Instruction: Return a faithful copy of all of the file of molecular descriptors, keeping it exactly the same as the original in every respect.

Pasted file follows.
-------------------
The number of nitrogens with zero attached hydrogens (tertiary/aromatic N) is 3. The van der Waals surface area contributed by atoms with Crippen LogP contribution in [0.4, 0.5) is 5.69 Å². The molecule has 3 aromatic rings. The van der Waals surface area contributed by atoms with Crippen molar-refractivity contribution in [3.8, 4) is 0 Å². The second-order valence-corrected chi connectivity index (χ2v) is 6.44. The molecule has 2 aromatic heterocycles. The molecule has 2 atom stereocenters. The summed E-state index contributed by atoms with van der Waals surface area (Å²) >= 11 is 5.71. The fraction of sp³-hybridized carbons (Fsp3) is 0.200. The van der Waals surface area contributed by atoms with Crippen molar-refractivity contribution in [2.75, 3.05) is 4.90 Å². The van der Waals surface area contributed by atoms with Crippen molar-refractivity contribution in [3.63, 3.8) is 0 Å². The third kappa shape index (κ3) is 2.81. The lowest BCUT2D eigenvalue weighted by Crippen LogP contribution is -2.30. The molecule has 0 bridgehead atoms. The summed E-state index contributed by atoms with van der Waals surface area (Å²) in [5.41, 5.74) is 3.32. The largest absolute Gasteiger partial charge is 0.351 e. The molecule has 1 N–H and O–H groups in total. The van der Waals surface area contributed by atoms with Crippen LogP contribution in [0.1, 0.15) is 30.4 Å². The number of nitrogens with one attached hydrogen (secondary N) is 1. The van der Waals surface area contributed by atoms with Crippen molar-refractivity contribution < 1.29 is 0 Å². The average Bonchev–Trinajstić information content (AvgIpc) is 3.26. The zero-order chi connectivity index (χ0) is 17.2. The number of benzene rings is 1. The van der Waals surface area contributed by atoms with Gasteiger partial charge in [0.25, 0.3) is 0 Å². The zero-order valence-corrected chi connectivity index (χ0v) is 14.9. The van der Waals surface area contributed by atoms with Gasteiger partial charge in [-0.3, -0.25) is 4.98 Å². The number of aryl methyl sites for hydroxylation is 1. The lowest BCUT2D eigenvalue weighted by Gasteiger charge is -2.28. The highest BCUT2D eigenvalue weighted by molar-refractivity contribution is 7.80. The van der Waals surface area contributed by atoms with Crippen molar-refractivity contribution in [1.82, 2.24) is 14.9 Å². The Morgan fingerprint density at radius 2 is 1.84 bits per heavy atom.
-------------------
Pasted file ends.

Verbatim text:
The number of nitrogens with zero attached hydrogens (tertiary/aromatic N) is 3. The van der Waals surface area contributed by atoms with Crippen LogP contribution in [0.4, 0.5) is 5.69 Å². The molecule has 3 aromatic rings. The van der Waals surface area contributed by atoms with Crippen molar-refractivity contribution in [3.8, 4) is 0 Å². The second-order valence-corrected chi connectivity index (χ2v) is 6.44. The molecule has 2 aromatic heterocycles. The molecule has 2 atom stereocenters. The summed E-state index contributed by atoms with van der Waals surface area (Å²) >= 11 is 5.71. The fraction of sp³-hybridized carbons (Fsp3) is 0.200. The van der Waals surface area contributed by atoms with Crippen molar-refractivity contribution in [2.75, 3.05) is 4.90 Å². The van der Waals surface area contributed by atoms with Crippen molar-refractivity contribution in [3.63, 3.8) is 0 Å². The third kappa shape index (κ3) is 2.81. The lowest BCUT2D eigenvalue weighted by Crippen LogP contribution is -2.30. The molecule has 0 bridgehead atoms. The summed E-state index contributed by atoms with van der Waals surface area (Å²) in [5.41, 5.74) is 3.32. The largest absolute Gasteiger partial charge is 0.351 e. The molecule has 1 N–H and O–H groups in total. The van der Waals surface area contributed by atoms with Crippen LogP contribution in [0.1, 0.15) is 30.4 Å². The number of nitrogens with one attached hydrogen (secondary N) is 1. The van der Waals surface area contributed by atoms with Crippen molar-refractivity contribution < 1.29 is 0 Å². The average Bonchev–Trinajstić information content (AvgIpc) is 3.26. The zero-order chi connectivity index (χ0) is 17.2. The number of benzene rings is 1. The van der Waals surface area contributed by atoms with Gasteiger partial charge in [0.25, 0.3) is 0 Å². The zero-order valence-corrected chi connectivity index (χ0v) is 14.9. The van der Waals surface area contributed by atoms with Gasteiger partial charge in [-0.3, -0.25) is 4.98 Å². The number of aryl methyl sites for hydroxylation is 1. The lowest BCUT2D eigenvalue weighted by Gasteiger charge is -2.28. The highest BCUT2D eigenvalue weighted by molar-refractivity contribution is 7.80. The van der Waals surface area contributed by atoms with Crippen molar-refractivity contribution in [1.82, 2.24) is 14.9 Å². The Morgan fingerprint density at radius 2 is 1.84 bits per heavy atom.